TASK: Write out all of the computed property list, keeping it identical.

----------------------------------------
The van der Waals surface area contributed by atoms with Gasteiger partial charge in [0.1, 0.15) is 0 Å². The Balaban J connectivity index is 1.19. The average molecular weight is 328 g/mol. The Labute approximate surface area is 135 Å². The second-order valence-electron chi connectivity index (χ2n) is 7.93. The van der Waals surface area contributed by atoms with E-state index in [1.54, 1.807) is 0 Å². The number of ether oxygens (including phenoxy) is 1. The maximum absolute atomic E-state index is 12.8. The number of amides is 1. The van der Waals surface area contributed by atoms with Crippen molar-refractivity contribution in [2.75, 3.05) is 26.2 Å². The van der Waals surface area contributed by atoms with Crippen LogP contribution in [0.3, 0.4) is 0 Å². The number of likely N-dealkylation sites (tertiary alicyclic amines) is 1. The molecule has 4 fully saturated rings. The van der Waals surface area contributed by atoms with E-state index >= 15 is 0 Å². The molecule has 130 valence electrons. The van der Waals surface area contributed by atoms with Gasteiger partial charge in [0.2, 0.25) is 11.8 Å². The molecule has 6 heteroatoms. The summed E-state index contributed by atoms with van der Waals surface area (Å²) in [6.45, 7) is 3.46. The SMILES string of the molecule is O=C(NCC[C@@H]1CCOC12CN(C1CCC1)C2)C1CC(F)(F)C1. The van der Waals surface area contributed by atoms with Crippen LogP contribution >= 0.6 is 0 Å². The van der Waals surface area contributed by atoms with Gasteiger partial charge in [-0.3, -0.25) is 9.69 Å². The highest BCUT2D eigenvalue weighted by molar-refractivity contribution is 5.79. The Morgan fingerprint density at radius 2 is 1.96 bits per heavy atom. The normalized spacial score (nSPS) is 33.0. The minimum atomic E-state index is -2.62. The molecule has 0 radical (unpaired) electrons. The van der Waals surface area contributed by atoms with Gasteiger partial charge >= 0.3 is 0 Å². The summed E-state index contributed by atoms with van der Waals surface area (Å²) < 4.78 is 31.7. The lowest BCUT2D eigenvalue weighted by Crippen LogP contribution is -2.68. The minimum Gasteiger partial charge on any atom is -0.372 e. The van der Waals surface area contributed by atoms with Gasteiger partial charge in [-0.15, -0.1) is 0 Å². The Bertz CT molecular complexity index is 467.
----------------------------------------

The van der Waals surface area contributed by atoms with Gasteiger partial charge in [0.1, 0.15) is 0 Å². The Balaban J connectivity index is 1.19. The average molecular weight is 328 g/mol. The Labute approximate surface area is 135 Å². The second-order valence-electron chi connectivity index (χ2n) is 7.93. The van der Waals surface area contributed by atoms with E-state index in [1.54, 1.807) is 0 Å². The number of ether oxygens (including phenoxy) is 1. The maximum absolute atomic E-state index is 12.8. The number of amides is 1. The van der Waals surface area contributed by atoms with Crippen molar-refractivity contribution in [2.75, 3.05) is 26.2 Å². The van der Waals surface area contributed by atoms with Crippen LogP contribution in [0.3, 0.4) is 0 Å². The number of likely N-dealkylation sites (tertiary alicyclic amines) is 1. The molecule has 4 fully saturated rings. The van der Waals surface area contributed by atoms with E-state index >= 15 is 0 Å². The molecule has 130 valence electrons. The van der Waals surface area contributed by atoms with Gasteiger partial charge in [0.2, 0.25) is 11.8 Å². The molecule has 6 heteroatoms. The summed E-state index contributed by atoms with van der Waals surface area (Å²) in [6.45, 7) is 3.46. The SMILES string of the molecule is O=C(NCC[C@@H]1CCOC12CN(C1CCC1)C2)C1CC(F)(F)C1. The van der Waals surface area contributed by atoms with Crippen LogP contribution >= 0.6 is 0 Å². The van der Waals surface area contributed by atoms with Gasteiger partial charge in [-0.3, -0.25) is 9.69 Å². The highest BCUT2D eigenvalue weighted by molar-refractivity contribution is 5.79. The Morgan fingerprint density at radius 2 is 1.96 bits per heavy atom. The normalized spacial score (nSPS) is 33.0. The minimum atomic E-state index is -2.62. The molecule has 0 radical (unpaired) electrons. The van der Waals surface area contributed by atoms with Gasteiger partial charge >= 0.3 is 0 Å². The summed E-state index contributed by atoms with van der Waals surface area (Å²) < 4.78 is 31.7. The lowest BCUT2D eigenvalue weighted by Crippen LogP contribution is -2.68. The minimum Gasteiger partial charge on any atom is -0.372 e. The van der Waals surface area contributed by atoms with Gasteiger partial charge in [-0.15, -0.1) is 0 Å². The Bertz CT molecular complexity index is 467.